The 2020 Second Karabakh War, which ended with the triumph of the Azerbaijani side and the liberation of most of the territories, had already crippled the self-proclaimed “Nagorno-Karabakh Republic” and put its further existence as a viable entity under question. Many politicians and experts realised that the developments in Karabakh were going in one, irreversible, direction: with its ambitious reintegration agenda Azerbaijan was preparing to restore its de facto authority over Xankəndi (Khankendi) and its surroundings sooner or later.

From now on it will be up to the negotiating parties to address a mountain of issues and overcome the mutual distrust which had accumulated over the decades. The anticipated series of meetings is expected to smoothen the reintegration and reconciliation process, which should end with the peaceful coexistence of both Armenian and Azerbaijani communities in Karabakh. Gradually taking control of the major towns, Baku assured the local Armenian residents and the international community of the safety of the civilian centres while resisting armed groups would be militarily neutralised with precision strikes.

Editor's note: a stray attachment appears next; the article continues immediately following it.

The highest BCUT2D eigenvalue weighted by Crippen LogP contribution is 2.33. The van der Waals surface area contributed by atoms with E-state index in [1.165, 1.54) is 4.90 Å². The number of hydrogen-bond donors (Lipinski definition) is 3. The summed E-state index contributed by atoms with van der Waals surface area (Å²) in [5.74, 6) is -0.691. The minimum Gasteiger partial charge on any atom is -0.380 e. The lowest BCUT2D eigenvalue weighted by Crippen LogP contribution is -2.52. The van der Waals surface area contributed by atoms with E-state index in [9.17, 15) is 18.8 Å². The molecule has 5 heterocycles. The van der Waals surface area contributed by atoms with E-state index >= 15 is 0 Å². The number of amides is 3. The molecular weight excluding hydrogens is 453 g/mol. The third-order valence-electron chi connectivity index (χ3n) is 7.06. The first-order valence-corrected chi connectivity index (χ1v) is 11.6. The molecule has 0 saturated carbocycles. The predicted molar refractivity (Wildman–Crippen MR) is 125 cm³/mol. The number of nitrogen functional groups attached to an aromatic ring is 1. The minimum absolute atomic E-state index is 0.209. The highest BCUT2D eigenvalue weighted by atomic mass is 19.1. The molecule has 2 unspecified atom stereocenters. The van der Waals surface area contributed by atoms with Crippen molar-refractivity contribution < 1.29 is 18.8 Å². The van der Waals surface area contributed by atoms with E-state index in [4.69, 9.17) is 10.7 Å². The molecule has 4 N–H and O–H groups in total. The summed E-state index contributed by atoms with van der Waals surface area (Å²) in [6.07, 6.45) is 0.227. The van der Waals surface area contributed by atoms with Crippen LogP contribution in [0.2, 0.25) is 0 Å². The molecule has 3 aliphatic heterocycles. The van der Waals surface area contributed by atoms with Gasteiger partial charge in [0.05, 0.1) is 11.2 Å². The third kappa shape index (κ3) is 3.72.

The Azerbaijani leadership also guaranteed the safe movement of Armenian residents to Armenia proper through the Lachin road. For those who decided to stay and accept Azerbaijani passports, Baku promises the same rights other ethnic minorities already enjoy as citizens of Azerbaijan. On September 25th, Azerbaijani officials held another meeting with representatives of the residents of Karabakh in the city of Khojali where the sides agreed to establish a working group dealing with utility, health and other civilian services in the area, including the city of Khankendi. The Azerbaijani side also offered the organisation of the visits of civil society representatives of Armenian origin living in Karabakh to Baku or other cities of Azerbaijan, a small first step on the road to reintegration.

Such progress can also boost the normalisation efforts between Armenia and Azerbaijan, effectively doing away with the key stumbling block on the way to sustainable peace in the region. Having accepted Karabakh as part of Azerbaijan, Pashinyan decided not to interfere in the latest escalation. Thus, one can assume that Baku and Yerevan can return to the negotiation table and proceed with more constructive peace negotiations.